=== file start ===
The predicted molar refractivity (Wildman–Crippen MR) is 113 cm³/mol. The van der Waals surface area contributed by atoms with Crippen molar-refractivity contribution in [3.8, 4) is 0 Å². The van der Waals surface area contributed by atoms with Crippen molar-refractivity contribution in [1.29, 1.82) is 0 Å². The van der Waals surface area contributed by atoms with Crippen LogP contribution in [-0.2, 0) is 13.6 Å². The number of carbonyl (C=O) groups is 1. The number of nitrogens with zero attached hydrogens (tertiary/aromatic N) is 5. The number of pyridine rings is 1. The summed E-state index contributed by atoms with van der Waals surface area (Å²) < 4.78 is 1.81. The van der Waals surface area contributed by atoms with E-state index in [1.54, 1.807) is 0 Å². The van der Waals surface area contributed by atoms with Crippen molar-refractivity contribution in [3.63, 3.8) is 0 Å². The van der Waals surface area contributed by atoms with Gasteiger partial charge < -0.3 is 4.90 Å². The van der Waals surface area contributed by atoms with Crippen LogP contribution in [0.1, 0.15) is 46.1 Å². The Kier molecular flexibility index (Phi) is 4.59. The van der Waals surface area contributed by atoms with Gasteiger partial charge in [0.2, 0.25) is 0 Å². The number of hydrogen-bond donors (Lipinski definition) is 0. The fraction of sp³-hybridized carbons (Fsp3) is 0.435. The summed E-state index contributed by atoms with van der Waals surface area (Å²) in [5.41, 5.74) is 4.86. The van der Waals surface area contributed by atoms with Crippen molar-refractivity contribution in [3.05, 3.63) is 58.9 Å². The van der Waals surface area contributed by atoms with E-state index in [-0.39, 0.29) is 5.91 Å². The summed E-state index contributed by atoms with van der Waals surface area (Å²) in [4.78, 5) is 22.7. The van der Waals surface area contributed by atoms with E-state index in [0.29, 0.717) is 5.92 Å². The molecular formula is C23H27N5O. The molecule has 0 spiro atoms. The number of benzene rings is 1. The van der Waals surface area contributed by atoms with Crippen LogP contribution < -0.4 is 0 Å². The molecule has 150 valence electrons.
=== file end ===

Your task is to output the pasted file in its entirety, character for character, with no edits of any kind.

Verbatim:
The predicted molar refractivity (Wildman–Crippen MR) is 113 cm³/mol. The van der Waals surface area contributed by atoms with Crippen molar-refractivity contribution in [3.8, 4) is 0 Å². The van der Waals surface area contributed by atoms with Crippen molar-refractivity contribution in [1.29, 1.82) is 0 Å². The van der Waals surface area contributed by atoms with Crippen LogP contribution in [-0.2, 0) is 13.6 Å². The number of carbonyl (C=O) groups is 1. The number of nitrogens with zero attached hydrogens (tertiary/aromatic N) is 5. The number of pyridine rings is 1. The summed E-state index contributed by atoms with van der Waals surface area (Å²) < 4.78 is 1.81. The van der Waals surface area contributed by atoms with E-state index in [1.54, 1.807) is 0 Å². The van der Waals surface area contributed by atoms with Crippen molar-refractivity contribution in [3.63, 3.8) is 0 Å². The van der Waals surface area contributed by atoms with Gasteiger partial charge < -0.3 is 4.90 Å². The van der Waals surface area contributed by atoms with Crippen LogP contribution in [0.1, 0.15) is 46.1 Å². The Kier molecular flexibility index (Phi) is 4.59. The van der Waals surface area contributed by atoms with Gasteiger partial charge in [0.2, 0.25) is 0 Å². The number of hydrogen-bond donors (Lipinski definition) is 0. The fraction of sp³-hybridized carbons (Fsp3) is 0.435. The summed E-state index contributed by atoms with van der Waals surface area (Å²) in [5.41, 5.74) is 4.86. The van der Waals surface area contributed by atoms with Crippen molar-refractivity contribution in [3.05, 3.63) is 58.9 Å². The van der Waals surface area contributed by atoms with E-state index in [-0.39, 0.29) is 5.91 Å². The summed E-state index contributed by atoms with van der Waals surface area (Å²) in [4.78, 5) is 22.7. The van der Waals surface area contributed by atoms with E-state index in [0.29, 0.717) is 5.92 Å². The molecular formula is C23H27N5O. The molecule has 0 spiro atoms. The number of benzene rings is 1. The van der Waals surface area contributed by atoms with Crippen LogP contribution < -0.4 is 0 Å². The molecule has 150 valence electrons.